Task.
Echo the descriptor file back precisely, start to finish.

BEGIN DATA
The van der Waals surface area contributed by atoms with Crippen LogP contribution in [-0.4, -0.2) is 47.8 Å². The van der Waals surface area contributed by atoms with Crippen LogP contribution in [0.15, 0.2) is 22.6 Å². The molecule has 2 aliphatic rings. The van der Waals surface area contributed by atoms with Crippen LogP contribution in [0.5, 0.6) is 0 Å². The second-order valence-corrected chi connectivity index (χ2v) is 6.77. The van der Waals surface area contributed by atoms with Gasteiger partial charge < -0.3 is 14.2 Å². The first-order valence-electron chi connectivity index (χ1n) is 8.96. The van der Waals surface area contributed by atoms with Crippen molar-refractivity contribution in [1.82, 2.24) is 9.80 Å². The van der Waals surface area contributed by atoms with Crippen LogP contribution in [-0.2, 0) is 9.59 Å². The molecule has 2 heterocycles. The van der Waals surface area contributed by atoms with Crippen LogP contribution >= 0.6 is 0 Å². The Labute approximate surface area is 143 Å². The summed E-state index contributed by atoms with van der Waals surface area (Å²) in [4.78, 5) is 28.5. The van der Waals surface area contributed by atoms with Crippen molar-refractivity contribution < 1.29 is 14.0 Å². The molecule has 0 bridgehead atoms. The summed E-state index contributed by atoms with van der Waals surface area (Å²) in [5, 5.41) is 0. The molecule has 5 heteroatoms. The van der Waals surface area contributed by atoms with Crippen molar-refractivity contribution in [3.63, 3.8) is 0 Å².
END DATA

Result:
The van der Waals surface area contributed by atoms with Crippen LogP contribution in [-0.4, -0.2) is 47.8 Å². The van der Waals surface area contributed by atoms with Crippen LogP contribution in [0.15, 0.2) is 22.6 Å². The molecule has 2 aliphatic rings. The van der Waals surface area contributed by atoms with Crippen LogP contribution in [0.5, 0.6) is 0 Å². The second-order valence-corrected chi connectivity index (χ2v) is 6.77. The van der Waals surface area contributed by atoms with Gasteiger partial charge < -0.3 is 14.2 Å². The first-order valence-electron chi connectivity index (χ1n) is 8.96. The van der Waals surface area contributed by atoms with Crippen molar-refractivity contribution in [1.82, 2.24) is 9.80 Å². The van der Waals surface area contributed by atoms with Crippen LogP contribution in [-0.2, 0) is 9.59 Å². The molecule has 2 heterocycles. The van der Waals surface area contributed by atoms with Crippen LogP contribution >= 0.6 is 0 Å². The Labute approximate surface area is 143 Å². The summed E-state index contributed by atoms with van der Waals surface area (Å²) in [4.78, 5) is 28.5. The van der Waals surface area contributed by atoms with Crippen molar-refractivity contribution < 1.29 is 14.0 Å². The molecule has 0 bridgehead atoms. The summed E-state index contributed by atoms with van der Waals surface area (Å²) in [5, 5.41) is 0. The molecule has 5 heteroatoms. The van der Waals surface area contributed by atoms with Crippen molar-refractivity contribution in [3.63, 3.8) is 0 Å².